Back to the Sources
Full course description
Reading history is not the same as researching it. Researching history means pursuing one’s own enquiry into the past, instead of following another historian’s argument about it. Above all, researching history implies not relying on ‘second-hand’ information. Instead, it involves going back to the primary historical sources as much as possible. However, going back to the sources is not as simple and straightforward as it may sound. There are all sorts of difficulties involved, intellectual as well as practical.
This Skills is offering a first introduction to the ways historians deal with these difficulties. During the Skills student will discuss the information value of several historical sources: international treaties, public political statements, memoirs, archival records, public opinion sources. The several specific sources that you will discuss during the course will all be related to one specific theme: the origins of the first European Community, the European Coal and Steel Community (ECSC), established in 1952 (and the first that ceased to exist, in 2002). This early episode in the history of European integration is particularly suited for an introduction to historical research because a variety of archival and other primary sources is readily available. It is also an interesting topic because it has led to controversy among historians. What was the role of the leading politicians and officials involved, especially Schuman and Monnet? To what extent did existing idealism about European unity play a role? Or was the initiative to establish the ECSC rather inspired by national self-interest of the states involved?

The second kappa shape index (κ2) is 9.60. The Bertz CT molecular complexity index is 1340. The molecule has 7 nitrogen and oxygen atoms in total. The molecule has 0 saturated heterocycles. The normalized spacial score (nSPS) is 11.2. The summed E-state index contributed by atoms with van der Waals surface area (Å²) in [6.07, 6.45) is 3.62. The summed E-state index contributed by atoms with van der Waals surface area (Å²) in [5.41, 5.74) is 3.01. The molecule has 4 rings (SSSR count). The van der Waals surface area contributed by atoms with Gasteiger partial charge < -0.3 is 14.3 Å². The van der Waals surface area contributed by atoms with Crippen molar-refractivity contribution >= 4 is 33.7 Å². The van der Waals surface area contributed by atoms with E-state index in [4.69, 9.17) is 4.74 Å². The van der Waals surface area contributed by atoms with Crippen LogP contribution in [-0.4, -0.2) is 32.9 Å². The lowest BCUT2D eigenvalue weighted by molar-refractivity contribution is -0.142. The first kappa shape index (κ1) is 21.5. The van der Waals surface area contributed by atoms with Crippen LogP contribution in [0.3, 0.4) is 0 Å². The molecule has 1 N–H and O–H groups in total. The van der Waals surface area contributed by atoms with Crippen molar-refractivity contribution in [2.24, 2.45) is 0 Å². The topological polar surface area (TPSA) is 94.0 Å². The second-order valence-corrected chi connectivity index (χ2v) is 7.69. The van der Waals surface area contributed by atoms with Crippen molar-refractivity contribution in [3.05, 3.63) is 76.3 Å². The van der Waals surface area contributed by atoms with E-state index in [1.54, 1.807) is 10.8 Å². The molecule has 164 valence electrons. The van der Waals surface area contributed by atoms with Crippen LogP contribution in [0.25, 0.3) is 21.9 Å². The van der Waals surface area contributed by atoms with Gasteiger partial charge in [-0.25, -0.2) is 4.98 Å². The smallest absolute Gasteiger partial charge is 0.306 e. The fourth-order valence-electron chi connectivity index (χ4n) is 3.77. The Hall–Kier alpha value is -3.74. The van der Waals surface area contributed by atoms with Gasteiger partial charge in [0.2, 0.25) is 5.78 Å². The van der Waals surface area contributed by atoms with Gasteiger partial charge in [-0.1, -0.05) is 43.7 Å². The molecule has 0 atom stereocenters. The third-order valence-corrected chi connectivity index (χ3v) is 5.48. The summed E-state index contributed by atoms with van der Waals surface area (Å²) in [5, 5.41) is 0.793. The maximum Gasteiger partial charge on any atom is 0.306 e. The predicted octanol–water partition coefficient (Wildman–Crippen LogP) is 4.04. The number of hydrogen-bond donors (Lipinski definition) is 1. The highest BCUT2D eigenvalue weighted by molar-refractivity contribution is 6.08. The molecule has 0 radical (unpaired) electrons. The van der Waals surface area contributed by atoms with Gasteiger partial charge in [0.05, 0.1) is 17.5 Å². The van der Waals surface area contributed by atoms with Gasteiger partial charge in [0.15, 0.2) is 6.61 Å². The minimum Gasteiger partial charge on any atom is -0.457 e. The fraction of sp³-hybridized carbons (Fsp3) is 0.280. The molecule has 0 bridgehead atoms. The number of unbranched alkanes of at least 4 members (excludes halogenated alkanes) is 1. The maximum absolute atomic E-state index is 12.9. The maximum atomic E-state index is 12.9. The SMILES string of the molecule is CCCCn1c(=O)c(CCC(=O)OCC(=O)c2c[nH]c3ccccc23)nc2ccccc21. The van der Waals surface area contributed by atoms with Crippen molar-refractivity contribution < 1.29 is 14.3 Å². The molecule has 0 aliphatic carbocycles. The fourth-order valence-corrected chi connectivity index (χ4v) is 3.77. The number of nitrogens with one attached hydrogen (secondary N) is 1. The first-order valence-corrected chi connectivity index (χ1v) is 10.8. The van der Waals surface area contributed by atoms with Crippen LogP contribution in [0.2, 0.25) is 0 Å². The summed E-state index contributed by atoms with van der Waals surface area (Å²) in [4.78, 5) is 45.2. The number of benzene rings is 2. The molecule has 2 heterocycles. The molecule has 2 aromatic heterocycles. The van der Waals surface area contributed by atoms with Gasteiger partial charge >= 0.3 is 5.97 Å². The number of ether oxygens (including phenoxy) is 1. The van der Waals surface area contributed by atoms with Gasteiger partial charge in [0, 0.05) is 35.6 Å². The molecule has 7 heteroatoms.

This Skills will be a useful guide to those students who are keen on doing historical research in the future. But it will also prove to be of value to those with a general interest in history and in the history of the European integration process in particular. By offering knowledge and insights on how the historian works, it will mentally equip them to assess the strong and the weak aspects of the histories they will be reading to inform themselves on specific topics, especially topics concerned with the process of European integration.
- To familiarize students with the most important types of primary sources (esp. on the history of the EU) and the ways to find these sources (heuristic objective).
- To stimulate a critical and methodical attitude towards sources (critical objective).
- To differentiate between primary and secondary sources.
- To appreciate the importance of primary sources for the study of historical phenomena in general.
- To recognize the different characteristics and pitfalls of the several types of primary sources.